Explore Top 6 Quiet Places in South Africa

It is not only tourist places that you often look forward to visiting, at times you wish to escape to some quiet places in South Africa as this country has plenty of such soothing and isolated places.

Traveling to such places can be exhilarating, eye-opening and, more often than not, transforming.

Getting off the bustle and rush of seeing, doing and experiencing the abundance of what South Africa has to offer can often prove too much for the wearied tourist.

Top Tranquil Places in South Africa

Here are some really splendid and quiet Places in South Africa that are beautiful, peaceful and remote.

1. Northern Drakensberg

Top 6 Quiet Places in South Africa

The northern Drakensberg is famous for its Amphitheatre – KZN’s most snapped wall of basalt peaks which is 100 metres up; a height maintained for about 5 km, from where the place got its name – dragon mountains.

You can even scale the mountain if you’re fond of mountaineering love heights and can handle a chain ladder.

There are many other ways to export the place as it is awash with walks and hiking paths, the majority of which take you on a journey into space and peace.

2. Tankwa Karoo

Tankwa Karoo

This stark yet ruggedly elegant part of the Karoo is out in the middle of the country’s interior miles from anything that you can claim remotely to be a city, to be more precise. You’ll get accustomed yourself to great distances, open spaces, vast blue skies, and silence so loud that it roars.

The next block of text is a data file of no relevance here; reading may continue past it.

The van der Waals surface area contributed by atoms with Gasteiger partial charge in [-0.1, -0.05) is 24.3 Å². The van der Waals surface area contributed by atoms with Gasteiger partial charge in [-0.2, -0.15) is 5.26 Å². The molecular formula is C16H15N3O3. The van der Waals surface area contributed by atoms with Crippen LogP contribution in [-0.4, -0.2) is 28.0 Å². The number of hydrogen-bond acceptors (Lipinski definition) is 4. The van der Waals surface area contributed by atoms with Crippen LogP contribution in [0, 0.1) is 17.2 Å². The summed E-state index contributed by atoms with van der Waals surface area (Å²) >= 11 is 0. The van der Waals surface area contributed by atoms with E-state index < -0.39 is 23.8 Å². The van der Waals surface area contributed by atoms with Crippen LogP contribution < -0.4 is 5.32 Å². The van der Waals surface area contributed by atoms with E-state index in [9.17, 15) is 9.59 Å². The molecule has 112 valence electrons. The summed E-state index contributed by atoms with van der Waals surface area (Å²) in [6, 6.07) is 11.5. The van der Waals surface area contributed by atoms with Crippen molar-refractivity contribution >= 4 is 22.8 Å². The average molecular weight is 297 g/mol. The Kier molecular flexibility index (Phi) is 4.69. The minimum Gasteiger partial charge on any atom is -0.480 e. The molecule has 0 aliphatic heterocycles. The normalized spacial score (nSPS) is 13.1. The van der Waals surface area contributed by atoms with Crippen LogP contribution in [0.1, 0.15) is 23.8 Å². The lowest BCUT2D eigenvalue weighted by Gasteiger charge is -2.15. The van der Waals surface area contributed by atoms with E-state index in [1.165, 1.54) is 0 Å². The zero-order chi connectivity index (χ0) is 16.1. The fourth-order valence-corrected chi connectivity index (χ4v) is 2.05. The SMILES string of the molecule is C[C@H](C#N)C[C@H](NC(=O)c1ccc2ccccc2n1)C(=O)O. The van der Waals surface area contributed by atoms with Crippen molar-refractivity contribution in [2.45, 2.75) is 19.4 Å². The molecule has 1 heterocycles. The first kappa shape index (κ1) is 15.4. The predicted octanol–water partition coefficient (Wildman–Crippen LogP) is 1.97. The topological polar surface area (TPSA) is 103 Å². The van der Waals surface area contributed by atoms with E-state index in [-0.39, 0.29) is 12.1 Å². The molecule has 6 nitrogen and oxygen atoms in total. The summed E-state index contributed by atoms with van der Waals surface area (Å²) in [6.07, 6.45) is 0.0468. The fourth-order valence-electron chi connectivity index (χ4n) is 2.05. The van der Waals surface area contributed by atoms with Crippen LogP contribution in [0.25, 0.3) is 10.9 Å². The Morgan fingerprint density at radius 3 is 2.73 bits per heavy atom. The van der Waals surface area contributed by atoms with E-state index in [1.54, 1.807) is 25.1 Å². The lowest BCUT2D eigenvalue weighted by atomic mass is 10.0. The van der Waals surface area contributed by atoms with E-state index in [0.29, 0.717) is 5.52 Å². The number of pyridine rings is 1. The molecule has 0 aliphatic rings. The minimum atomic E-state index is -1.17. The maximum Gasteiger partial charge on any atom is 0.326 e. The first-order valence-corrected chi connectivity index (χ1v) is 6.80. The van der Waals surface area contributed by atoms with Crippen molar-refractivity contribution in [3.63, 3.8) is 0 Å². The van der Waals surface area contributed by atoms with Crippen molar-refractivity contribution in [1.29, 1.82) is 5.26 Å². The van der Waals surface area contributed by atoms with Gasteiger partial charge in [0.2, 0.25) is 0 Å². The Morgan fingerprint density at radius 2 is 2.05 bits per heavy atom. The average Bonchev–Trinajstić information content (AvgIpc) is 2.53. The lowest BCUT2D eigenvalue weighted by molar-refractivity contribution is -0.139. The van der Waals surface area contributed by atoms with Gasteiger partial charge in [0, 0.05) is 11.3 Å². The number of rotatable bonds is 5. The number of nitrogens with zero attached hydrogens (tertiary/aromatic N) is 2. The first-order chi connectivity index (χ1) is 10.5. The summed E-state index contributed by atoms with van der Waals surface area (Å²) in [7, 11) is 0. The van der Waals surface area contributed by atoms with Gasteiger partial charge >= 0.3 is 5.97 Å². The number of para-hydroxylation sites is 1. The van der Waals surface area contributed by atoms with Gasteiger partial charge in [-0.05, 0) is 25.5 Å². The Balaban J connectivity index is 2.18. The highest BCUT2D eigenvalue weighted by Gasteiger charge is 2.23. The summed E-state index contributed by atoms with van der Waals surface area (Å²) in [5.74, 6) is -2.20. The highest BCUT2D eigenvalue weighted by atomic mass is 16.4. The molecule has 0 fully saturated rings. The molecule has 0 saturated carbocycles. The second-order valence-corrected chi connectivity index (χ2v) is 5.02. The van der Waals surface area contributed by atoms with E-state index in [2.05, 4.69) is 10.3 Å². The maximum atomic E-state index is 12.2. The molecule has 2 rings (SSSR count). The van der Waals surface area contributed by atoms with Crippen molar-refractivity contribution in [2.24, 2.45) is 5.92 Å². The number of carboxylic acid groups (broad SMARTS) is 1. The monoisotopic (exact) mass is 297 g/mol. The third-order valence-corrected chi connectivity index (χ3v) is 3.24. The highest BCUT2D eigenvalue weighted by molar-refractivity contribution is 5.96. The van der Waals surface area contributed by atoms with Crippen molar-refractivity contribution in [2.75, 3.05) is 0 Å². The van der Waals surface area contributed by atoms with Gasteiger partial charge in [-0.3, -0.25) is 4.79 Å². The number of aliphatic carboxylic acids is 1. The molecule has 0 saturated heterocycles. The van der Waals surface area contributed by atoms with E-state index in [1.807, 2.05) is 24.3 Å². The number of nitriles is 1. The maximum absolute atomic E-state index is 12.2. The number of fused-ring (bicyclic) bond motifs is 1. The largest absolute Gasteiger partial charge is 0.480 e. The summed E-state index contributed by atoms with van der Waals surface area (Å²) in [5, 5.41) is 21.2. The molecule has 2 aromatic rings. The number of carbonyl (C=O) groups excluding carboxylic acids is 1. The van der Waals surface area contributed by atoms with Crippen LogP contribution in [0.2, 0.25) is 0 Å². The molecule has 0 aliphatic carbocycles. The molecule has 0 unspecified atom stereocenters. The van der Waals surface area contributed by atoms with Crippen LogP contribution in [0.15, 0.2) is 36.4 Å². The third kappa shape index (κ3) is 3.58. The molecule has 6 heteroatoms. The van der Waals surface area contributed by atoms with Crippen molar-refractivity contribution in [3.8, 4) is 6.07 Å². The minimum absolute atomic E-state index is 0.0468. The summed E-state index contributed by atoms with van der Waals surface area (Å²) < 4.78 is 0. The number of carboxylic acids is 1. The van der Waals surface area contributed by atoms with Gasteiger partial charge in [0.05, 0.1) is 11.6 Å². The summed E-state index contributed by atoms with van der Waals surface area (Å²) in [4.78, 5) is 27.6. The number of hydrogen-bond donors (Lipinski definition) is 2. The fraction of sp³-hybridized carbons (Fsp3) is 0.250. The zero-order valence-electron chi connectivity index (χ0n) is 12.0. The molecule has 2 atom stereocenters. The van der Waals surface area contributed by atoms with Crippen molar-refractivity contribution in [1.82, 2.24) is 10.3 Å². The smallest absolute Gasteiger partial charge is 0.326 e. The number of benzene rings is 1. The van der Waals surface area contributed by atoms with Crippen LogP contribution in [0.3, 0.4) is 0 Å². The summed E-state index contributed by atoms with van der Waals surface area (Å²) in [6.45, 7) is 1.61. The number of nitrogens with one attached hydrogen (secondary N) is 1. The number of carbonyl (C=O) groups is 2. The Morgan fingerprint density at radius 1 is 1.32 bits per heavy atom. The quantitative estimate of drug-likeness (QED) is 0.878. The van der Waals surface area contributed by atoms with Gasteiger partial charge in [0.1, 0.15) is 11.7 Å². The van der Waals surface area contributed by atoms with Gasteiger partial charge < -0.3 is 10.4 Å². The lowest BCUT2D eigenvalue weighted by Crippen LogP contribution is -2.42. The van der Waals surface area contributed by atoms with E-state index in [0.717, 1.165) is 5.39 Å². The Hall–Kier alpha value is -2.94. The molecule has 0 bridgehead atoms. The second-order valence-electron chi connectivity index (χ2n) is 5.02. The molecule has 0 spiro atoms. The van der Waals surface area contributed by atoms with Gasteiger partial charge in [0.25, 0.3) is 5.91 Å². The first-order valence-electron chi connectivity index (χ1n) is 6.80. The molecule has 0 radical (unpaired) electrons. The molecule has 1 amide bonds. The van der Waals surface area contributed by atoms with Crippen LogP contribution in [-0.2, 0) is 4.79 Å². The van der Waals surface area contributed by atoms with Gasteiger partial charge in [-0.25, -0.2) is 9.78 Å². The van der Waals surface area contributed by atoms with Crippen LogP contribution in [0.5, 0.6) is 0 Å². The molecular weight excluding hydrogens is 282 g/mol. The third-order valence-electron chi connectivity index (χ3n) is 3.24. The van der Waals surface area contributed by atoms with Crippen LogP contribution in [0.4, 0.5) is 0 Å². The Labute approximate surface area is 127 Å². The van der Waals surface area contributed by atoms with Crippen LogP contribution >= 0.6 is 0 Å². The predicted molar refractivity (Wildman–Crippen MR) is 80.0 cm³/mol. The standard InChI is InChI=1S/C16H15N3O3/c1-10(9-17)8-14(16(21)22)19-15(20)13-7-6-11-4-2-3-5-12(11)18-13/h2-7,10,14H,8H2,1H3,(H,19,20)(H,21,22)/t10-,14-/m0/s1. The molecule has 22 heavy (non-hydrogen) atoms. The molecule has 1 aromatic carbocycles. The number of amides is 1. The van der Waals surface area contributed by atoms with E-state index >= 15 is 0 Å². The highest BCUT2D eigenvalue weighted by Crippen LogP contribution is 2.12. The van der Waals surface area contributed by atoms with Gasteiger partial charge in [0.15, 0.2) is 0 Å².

This tranquil place in South Africa is the centre of the Roggeveld Karoo where dirt roads are prominent, getting anywhere will make you pass at least one mountain and the vistas are pretty much splendid.

3. The Village Of Rhodes

The Village Of Rhodes

Time and residents of SA have both forgotten about Rhodes where it sits perched in between the huge mountains in its quaint Victorian-style charm that appears insignificant until you arrive in this cottage endowed and tree-lined historical town.

Long silence and star-studded skies dominate the place. You can have a 4X4 drive up and down eight linked passes through mountains that act as the border between the Eastern Cape and Lesotho.

Here you should choose your visit mindfully to miss any serious 4X4 community weekends, the Wild Trout Flyfishing Festival (March) and the annual Stoepsitfees (Feb).



This place in South Africa is located on the lower reaches of the Duiwenhoks River, at the south of Heidelberg which also has enough off-the-beaten-track to have remained ‘undiscovered’ by most.

Its name is something startling which means ‘entertainment’ or ‘amusement’ but it is up to you to decide. The city’s main road is a handful of white-walled Cape-style cottages, and sometimes open shop also.

Earlier what used to act as a toll house and halfway spot between Still Bay and Riversdale is now known as one of the quiet places in South Africa that no-one else discovered.

5. Hluleka, Wild Coast

Hluleka Wild Coast

It is just a breathtaking Marine Protected Area that lies midway between Coffee Bay and Port St Johns, covering 4 km of the Wild Coast, considered to be one of the quietest places in the country due to its roads as they aren’t that amazing and you’ve wished to visit to venture out here.

In addition to being a rough drive, it can be described as beautiful with cliffside chalets and then you can get a chance to kayak and dive its shores or hike alongside the beach whilst watching out for the long list of birds and wildlife.

6. He Richtersveld

He Richtersveld

This appears to be a harsh environment – it can be described as the massive, mountainous desert that lies in the extreme north-west corner of the country offering tranquillity so loud you’ll have withdrawal symptoms upon leaving.

Here you will some of the world’s richest desert flora litter the Martian scapes of the Richtersveld National Park, a World Heritage Site, and it is home to what remains of the Nama people who name these succulents ‘halves’ or half-human.

Related read – 7 Amazing Stellenbosch Wineries to Visit

About the author

Mamta Sharma